• J . Andrew Curliss has covered state and local politics for The News & Observer for the past decade. He was among six finalists for the 2010 Goldsmith Prize for Investigative Reporting for "Executive Privilege: The Perks of Power," a series of articles about the legal and ethical problems surrounding former Gov. Mike Easley and top administrators at N.C. State University.

    Mark Johnson has covered state government for The Charlotte Observer for 10 years. He has been a member of the joint News & Observer/Charlotte Observer Capitol Bureau for two years.

Gov. Bev Perdue has traveled the state this year, telling people she will push for tough ethics standards and crack down on corruption to try and restore sagging confidence in state government.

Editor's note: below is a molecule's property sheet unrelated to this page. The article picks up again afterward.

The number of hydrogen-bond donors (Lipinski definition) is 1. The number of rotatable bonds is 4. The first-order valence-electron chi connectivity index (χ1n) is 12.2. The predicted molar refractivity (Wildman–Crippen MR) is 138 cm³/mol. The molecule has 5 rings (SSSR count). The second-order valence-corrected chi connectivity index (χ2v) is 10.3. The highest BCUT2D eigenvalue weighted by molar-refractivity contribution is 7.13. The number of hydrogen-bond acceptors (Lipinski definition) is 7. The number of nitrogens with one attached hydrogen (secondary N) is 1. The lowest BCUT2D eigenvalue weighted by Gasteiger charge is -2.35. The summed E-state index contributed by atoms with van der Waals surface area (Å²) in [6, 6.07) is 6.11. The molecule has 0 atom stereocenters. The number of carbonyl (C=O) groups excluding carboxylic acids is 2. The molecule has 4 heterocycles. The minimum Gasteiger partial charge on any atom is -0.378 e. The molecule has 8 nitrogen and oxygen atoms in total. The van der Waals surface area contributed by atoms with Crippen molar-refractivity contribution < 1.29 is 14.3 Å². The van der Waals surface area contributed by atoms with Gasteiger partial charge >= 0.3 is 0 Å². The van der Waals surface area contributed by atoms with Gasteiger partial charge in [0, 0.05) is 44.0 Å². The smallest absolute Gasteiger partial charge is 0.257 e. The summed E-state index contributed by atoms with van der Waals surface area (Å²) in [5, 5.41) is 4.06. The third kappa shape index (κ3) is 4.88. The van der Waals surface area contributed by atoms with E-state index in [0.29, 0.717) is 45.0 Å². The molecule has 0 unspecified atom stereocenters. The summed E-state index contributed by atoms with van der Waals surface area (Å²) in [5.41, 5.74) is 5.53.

"Each of us here and across North Carolina," the governor said at one stop, "must grab the opportunity to be a part of reform and change. ... It will be the drumbeat driving everything I do."

But Perdue, a Democrat, is not pursuing reforms that she has advocated in the past. Nor is she backing other ideas that have broad support within her own party and that reformers say are necessary and could be dealt with now as lawmakers return to Raleigh on Wednesday to launch this year's legislative session.

Documents and memos from Perdue's office show the governor had considered a more ambitious plan than the one she is now supporting publicly. One draft document, a planned news release, quotes her as saying she would shock the old political establishment by ending "smoke-filled rooms" and "pay-to-play" politics.